Twenty-one turf professionals from across the UK and Ireland have completed the 2020 Future Turf Managers Initiative (FTMI) at Jacobsen’s Ipswich headquarters.
The intensive three-day event is focused on providing future turf managers with the skills and confidence to manage people and progress their careers, with 33% of candidates moving on to managerial positions over the seven years the initiative has been running.
In association with BIGGA, the course uses professional trainers and mentors to provide the practical tools and guidance needed, including communicating a professional image, conflict resolution and building budgets.
Mentors for this year’s initiative were Craig Haldane, Andrew Laing, Steve Lloyd and James Bledge. In 2017, James became the first candidate to return as a mentor and, having experienced the initiative from both sides, views the FTMI as a unique opportunity to learn vital management skills.
“There are so many brilliant volunteering programmes, but the FTMI is different because it is proper management learning,” he explained. “It’s intense as well, it’s seven o’clock in the morning to ten at night, it’s non-stop, and it does subject you to proper hard work and proper hard learning in a classroom environment.
“When you go from being a deputy or greenkeeper to course manager, managing people is your biggest shock. The agronomy side of it is twenty percent, and the management is eighty. If you’re making that transition, then it’s a big bump down to earth because there are so many banana skins out there and managing people is difficult.
“Everything you get taught is beneficial, there’s no grey areas or bad parts of it, you’ve got to be engaged the whole time and not miss anything because it’s all important. There’s nothing that’s more important than anything else because you’ll deal with every single part of it.”
Because the initiative covers a range of topics, it allows individual candidates to take different things from it. Zoe Lee-Amies, greenkeeper at Felixstowe Ferry Golf Club, applied to the course to increase her confidence and has already benefited from what she has learnt.
“The reason I applied to come to the FTMI as a majority of people on the course have expressed is confidence – confidence to talk in front of people. It’s already helped give me the tools to cope with it. I find myself needing cue cards, so now I know that where ever I go and whatever I do I can have that, that’s how I can outline bits and pieces. The coping mechanisms like squeezing the ball, pressing your hand on the table or holding my cue card really hard – those are great learning tips, and I’ve got a lot out of it so far.
“But, predominantly for myself, it was conflict resolution, and how to talk to people, how to get information out of them and out of myself. To be able to meet in the middle like we’ve been discussing and it’s only when you’re here that you start to reflect on yourself and others. You realise that it’s a learning opportunity of yourself, it’s a mirror for yourself and I’ve really enjoyed it.”
Gemma St John, first assistant at Brokenhurst Manor Golf Club, also values the self-reflection the course offers, but like Zoe, has found the communication side invaluable for old fashioned attitudes she unfortunately still has to face as a female greenkeeper.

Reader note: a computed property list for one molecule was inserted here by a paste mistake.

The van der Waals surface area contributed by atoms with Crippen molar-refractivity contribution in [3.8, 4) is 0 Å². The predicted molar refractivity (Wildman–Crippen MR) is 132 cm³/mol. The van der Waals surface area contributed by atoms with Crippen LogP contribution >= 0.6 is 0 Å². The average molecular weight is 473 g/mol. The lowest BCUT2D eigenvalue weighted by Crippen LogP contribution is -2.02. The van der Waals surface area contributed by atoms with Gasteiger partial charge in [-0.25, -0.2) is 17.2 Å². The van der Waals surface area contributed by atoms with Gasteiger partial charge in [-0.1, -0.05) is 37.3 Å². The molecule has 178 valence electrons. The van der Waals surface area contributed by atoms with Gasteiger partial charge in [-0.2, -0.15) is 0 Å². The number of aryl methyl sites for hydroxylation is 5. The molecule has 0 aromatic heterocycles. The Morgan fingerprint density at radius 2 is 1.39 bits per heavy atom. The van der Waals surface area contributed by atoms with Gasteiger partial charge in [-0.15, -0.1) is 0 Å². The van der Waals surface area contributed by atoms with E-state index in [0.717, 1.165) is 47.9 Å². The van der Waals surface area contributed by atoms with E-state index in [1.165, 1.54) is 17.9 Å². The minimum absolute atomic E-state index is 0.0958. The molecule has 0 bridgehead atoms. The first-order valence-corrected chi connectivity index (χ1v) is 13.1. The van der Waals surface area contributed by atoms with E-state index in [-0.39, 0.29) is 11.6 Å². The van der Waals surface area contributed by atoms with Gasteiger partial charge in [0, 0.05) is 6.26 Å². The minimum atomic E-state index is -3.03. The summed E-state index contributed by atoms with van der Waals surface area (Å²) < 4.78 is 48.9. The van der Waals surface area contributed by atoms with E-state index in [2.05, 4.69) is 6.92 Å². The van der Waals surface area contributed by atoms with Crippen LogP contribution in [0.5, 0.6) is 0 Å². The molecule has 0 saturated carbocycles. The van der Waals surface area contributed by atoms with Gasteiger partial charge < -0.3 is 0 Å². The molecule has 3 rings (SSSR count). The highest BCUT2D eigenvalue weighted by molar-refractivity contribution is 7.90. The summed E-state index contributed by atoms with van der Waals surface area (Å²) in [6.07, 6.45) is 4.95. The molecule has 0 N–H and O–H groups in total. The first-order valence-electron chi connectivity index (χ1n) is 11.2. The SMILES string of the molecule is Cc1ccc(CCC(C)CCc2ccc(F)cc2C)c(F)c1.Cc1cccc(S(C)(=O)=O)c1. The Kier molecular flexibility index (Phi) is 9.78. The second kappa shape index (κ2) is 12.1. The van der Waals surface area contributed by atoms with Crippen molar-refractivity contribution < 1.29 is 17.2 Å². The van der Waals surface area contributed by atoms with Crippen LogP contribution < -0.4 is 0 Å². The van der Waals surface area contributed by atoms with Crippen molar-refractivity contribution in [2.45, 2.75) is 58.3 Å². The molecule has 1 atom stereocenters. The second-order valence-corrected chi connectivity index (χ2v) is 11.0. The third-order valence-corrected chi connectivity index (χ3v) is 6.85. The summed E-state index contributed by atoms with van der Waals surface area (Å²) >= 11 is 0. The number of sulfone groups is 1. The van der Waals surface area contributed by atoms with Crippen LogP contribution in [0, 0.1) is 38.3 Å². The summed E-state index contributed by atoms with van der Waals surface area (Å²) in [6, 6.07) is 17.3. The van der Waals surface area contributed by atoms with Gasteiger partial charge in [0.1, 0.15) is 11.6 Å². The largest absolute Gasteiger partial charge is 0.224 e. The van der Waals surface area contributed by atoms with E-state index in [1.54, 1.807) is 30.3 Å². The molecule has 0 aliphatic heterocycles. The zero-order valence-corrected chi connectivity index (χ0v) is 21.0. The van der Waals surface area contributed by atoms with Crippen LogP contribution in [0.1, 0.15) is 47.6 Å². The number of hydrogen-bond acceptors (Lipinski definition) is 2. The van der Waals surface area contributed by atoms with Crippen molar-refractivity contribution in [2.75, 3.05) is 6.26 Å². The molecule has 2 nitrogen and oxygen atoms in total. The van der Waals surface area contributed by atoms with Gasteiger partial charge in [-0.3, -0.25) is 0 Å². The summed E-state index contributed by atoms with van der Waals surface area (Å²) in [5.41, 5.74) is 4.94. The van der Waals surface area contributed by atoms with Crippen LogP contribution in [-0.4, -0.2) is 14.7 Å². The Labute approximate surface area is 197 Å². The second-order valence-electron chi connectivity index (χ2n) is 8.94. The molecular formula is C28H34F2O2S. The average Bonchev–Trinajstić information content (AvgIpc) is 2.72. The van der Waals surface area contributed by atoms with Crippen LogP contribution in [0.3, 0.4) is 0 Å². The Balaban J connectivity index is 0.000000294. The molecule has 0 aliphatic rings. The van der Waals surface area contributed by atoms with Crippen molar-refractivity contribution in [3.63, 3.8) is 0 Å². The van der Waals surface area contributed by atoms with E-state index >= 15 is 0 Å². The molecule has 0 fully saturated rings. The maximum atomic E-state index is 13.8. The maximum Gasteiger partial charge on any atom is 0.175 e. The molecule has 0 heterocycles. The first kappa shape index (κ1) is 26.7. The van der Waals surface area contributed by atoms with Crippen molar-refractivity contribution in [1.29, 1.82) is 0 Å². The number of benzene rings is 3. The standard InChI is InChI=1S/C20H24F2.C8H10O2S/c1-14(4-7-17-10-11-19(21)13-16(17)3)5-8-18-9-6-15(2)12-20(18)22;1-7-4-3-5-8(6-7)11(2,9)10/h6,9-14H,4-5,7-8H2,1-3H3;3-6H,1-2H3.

Gemma explained: “I applied mostly for confidence to try and deal with the older generation. I did a talk at the BCA College in front of greenkeepers from the ages of 16-19 and the question they asked me was ‘why do you find it hard in greenkeeping? You’re just a greenkeeper.’ And I explained that they’ve learnt in this day and age that we’re all equal, but what you’ve got to remember is 40 years ago we weren’t. So, talking to you guys was lovely, but I’ve now got to go and talk to members who think ‘how can you lift that, how can you use a chain saw, you can’t do what he can do.’
“With the FTMI, hopefully, my conversations with them will be more positive and not have that shaky voice where I do feel a bit intimidated by them. Now I know how to process the questions they’ve asked me and answer them in a more confident way by using the strategies that we’ve learnt here.”
Providing candidates with skills they can use immediately is an essential part of what is on offer over the three days, and Jack Percival, deputy course manager at Chipstead Golf Club, already has plans on sharing what he’s learnt to benefit his team.
“I’ve applied for the FTMI three years running and didn’t get it, so I wanted to take full advantage of it and take as much information as I can from the mentors and use it with my team.
“I’ve already thought of ways that I can go back and use what I’ve learnt. Because I’m quite confident and good at presentations, I’m already thinking of how I can help the team back at work and get them to channel their energy and help them with their presentation skills. We’ve got a few guys on our team who are fantastic guys, but they’re a bit shy, and I want to help them come out of their shell using what I’ve learnt.”
- Campey Turf Care Systems has appointed well known industry figure, Nick Brown, as their new Export Sales Manager. Nick has …
- The 2020 Commercial Bank Qatar Masters in March moved across the Qatari capital for the first time in its 23-year …
- For La Grande Mare course manager, Rick Hamilton, relief grinding is what it’s all about when it comes to reel …
- Today (5th June 2020) is World Environmental Day – Great to see golf once again coming together to highlight some …